To increase pension contributions from women who are left out of auto-enrolment, Now Pensions has suggested removing the £10,000 trigger, as well as the lower earnings limit on qualifying earnings – this currently means pension contributions are only based on what you earn above £6,240.

The government has pledged to remove the lower earnings limit by the ‘mid 2020s’, and confirmed the auto-enrolment trigger would remain at £10,000 for 2022-23. 

A government spokesperson told Which?: ‘Automatic enrolment has helped millions more women save into a pension, with participation among eligible women in the private sector rising from 40% in 2012 to 86% in 2020 – equal to that of men.

‘Our plans to remove the Lower Earnings Limit for contributions and to reduce the eligible age of being automatically enrolled to 18 in the mid-2020s will enable even more women to save more and start saving earlier.’

6 ways to boost your pension pot

Here are our tips for keeping your pension on track. 

1. Claim National Insurance credits for the state pension 

If you take time out of work to raise children, you’ll stop paying National Insurance contributions (NICs) on your income, which determine your state pension entitlement. 

However, if you claim child benefit, you’ll get automatically get National Insurance credits, which will still count towards your NIC record.

2. Increase your contributions 

Check to see how much you’re paying into your pension and increase contributions if you can afford it. For example, you could increase your percentage contribution if you’ve recently had a pay rise, or just pay in a lump sum when you can.

Some employers match your contributions, so even a 1% increase could make a big difference to your pot in the long run.

Research from the Pensions Policy Institute found that a woman earning an average income in a full-time role who starts saving for her pension at the age of 25 can take a 10-year career break to care for her family and still enjoy the same pension income as her male counterpart by saving an additional £20 per week throughout her working life.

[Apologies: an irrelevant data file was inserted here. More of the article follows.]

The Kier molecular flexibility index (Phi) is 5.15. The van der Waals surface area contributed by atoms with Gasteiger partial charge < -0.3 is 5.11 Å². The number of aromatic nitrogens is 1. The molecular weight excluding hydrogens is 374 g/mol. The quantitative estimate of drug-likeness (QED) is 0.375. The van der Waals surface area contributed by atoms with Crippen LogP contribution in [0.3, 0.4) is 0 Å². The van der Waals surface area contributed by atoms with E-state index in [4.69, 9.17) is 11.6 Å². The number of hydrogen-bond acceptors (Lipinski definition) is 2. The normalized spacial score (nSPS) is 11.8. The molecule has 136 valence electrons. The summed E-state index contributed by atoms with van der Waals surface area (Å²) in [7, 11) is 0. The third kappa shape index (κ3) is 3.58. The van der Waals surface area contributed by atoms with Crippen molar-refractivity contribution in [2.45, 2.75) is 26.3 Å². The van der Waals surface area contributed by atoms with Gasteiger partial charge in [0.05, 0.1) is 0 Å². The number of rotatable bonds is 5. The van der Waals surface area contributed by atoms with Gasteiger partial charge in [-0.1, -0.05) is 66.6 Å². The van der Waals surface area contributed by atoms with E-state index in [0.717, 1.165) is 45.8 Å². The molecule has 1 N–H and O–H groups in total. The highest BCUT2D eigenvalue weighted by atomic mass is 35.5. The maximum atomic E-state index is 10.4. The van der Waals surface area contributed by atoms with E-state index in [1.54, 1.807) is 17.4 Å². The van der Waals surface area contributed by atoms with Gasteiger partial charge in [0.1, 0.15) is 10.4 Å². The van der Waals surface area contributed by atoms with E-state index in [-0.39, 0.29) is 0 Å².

3. Plan ahead for maternity leave

The crucial tipping point that makes most women fall behind on their pension contributions is when they leave the workforce to have a baby. 

Depending on how much maternity leave you take, your income may drop and result in smaller pension contributions during this time. 

But, some forward-planning can get around it. Firstly, it’s a good idea to work out how much your contributions will be reduced by, then to catch them up, you could increase your employee contributions before you leave, when you return, or a combination of both.

4. See if your partner can boost your savings

If you’re part of a couple and one of you earns more than the other, or one is taking time out to have a baby while the other carries on working, you could decide to even up both pension pots by having the higher earner pay into the lower earner’s pension.

5. Consider a lifetime Isa

If your earnings don’t qualify for auto-enrolment – or you have extra money to save for retirement – you could try a lifetime Isa. 

The lifetime Isa is a tax-free savings or investments account designed to help savers either buy their first home or save for retirement. 

For every £4 you save, the government will add £1 up to a maximum of £1,000 every tax year – but you can only open one of these accounts if you’re aged 18-39.

6. Get free pensions advice

You can get free, impartial guidance from the Money and Pensions Service

We also have a wealth of free Which? pensions advice – our guide on how to plan your retirement is a good place to start.